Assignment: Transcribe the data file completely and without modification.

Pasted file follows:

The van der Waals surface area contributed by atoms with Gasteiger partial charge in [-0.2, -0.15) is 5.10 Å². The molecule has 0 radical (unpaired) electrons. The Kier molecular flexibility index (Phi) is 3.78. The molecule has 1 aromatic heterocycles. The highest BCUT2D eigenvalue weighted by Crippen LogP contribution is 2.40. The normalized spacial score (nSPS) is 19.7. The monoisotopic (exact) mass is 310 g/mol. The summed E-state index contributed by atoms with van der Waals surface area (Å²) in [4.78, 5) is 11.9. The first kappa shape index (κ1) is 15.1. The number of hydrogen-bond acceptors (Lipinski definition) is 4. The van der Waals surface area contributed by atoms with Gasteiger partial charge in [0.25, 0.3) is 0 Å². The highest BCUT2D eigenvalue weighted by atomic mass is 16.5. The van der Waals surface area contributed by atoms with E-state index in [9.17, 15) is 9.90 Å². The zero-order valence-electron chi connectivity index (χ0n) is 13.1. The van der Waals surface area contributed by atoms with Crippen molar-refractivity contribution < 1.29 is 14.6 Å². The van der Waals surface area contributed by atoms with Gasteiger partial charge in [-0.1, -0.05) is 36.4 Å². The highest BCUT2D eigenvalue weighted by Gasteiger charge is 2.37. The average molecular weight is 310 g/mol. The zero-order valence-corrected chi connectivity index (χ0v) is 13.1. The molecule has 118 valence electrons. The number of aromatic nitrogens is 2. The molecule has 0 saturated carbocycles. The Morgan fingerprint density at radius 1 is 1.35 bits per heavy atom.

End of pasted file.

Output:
The van der Waals surface area contributed by atoms with Gasteiger partial charge in [-0.2, -0.15) is 5.10 Å². The molecule has 0 radical (unpaired) electrons. The Kier molecular flexibility index (Phi) is 3.78. The molecule has 1 aromatic heterocycles. The highest BCUT2D eigenvalue weighted by Crippen LogP contribution is 2.40. The normalized spacial score (nSPS) is 19.7. The monoisotopic (exact) mass is 310 g/mol. The summed E-state index contributed by atoms with van der Waals surface area (Å²) in [4.78, 5) is 11.9. The first kappa shape index (κ1) is 15.1. The number of hydrogen-bond acceptors (Lipinski definition) is 4. The van der Waals surface area contributed by atoms with Gasteiger partial charge in [0.25, 0.3) is 0 Å². The highest BCUT2D eigenvalue weighted by atomic mass is 16.5. The van der Waals surface area contributed by atoms with E-state index in [9.17, 15) is 9.90 Å². The zero-order valence-electron chi connectivity index (χ0n) is 13.1. The van der Waals surface area contributed by atoms with Crippen molar-refractivity contribution < 1.29 is 14.6 Å². The van der Waals surface area contributed by atoms with Gasteiger partial charge in [-0.1, -0.05) is 36.4 Å². The highest BCUT2D eigenvalue weighted by Gasteiger charge is 2.37. The average molecular weight is 310 g/mol. The zero-order valence-corrected chi connectivity index (χ0v) is 13.1. The molecule has 118 valence electrons. The number of aromatic nitrogens is 2. The molecule has 0 saturated carbocycles. The Morgan fingerprint density at radius 1 is 1.35 bits per heavy atom.